I remember my first women’s studies class at Stanford, when there was a conflict when one of the white woman students was talking about the Black maid at her home, and how much they loved her. And I raised the question, “But does she love you? What do you really know of what she says about you when she is home? What have you done to earn the right to talk about her?” Of course, I remembered that when my mother came home, the critique that she brought to bear on the white people that she worked for was fierce. They would not have been able to imagine it. She would come home and do a gendered critique, or do a critique of the idea of female freedom, of the white female leisure-class model in a way that the white people she worked for did not see because of their racism and classism.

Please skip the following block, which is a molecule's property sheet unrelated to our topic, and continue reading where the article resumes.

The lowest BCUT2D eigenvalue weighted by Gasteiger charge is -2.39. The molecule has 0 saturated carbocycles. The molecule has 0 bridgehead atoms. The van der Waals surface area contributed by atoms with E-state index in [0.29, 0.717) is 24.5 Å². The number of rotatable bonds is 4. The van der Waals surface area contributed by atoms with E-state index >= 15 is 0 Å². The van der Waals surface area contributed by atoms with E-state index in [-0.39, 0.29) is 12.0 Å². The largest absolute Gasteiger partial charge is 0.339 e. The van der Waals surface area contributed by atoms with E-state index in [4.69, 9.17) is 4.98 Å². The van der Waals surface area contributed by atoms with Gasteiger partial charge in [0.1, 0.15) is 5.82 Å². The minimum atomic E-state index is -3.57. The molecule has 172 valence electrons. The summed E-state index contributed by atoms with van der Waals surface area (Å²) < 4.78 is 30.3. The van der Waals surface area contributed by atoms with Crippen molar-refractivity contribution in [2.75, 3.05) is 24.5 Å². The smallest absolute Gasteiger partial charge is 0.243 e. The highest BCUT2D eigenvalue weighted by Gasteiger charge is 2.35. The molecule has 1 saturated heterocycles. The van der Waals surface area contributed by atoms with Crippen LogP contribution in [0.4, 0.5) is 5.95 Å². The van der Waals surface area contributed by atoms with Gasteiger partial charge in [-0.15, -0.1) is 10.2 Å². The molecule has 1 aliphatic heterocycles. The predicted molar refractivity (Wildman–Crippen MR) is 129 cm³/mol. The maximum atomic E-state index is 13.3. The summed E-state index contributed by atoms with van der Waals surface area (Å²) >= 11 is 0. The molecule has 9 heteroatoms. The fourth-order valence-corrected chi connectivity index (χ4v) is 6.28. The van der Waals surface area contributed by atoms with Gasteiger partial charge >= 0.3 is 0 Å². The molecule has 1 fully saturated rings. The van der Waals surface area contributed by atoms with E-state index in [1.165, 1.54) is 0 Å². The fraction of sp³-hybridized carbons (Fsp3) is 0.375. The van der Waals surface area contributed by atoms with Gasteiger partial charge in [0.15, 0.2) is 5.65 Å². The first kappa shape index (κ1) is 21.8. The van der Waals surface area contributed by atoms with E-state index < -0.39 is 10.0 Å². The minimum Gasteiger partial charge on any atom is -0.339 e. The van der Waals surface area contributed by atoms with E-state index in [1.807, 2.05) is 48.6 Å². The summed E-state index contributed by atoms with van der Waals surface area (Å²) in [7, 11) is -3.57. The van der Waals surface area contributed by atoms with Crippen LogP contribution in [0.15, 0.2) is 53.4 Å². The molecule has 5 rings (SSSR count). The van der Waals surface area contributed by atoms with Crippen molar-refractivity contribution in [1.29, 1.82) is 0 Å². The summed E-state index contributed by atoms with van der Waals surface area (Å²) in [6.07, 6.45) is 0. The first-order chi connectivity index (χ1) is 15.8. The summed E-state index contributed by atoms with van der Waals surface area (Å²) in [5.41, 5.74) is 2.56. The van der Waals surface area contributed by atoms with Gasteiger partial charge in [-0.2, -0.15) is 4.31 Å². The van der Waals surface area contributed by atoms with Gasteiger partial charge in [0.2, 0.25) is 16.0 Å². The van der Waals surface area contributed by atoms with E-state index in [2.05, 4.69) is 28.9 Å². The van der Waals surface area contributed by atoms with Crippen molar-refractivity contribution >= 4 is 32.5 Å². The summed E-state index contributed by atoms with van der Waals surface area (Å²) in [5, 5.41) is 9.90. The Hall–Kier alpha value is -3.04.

bell hooks, in homegrown: Engaged Cultural Critique in the chapter “Feminist Iconography,” p. 39.
Funny I read this this weekend after hearing and reading so much about The Help.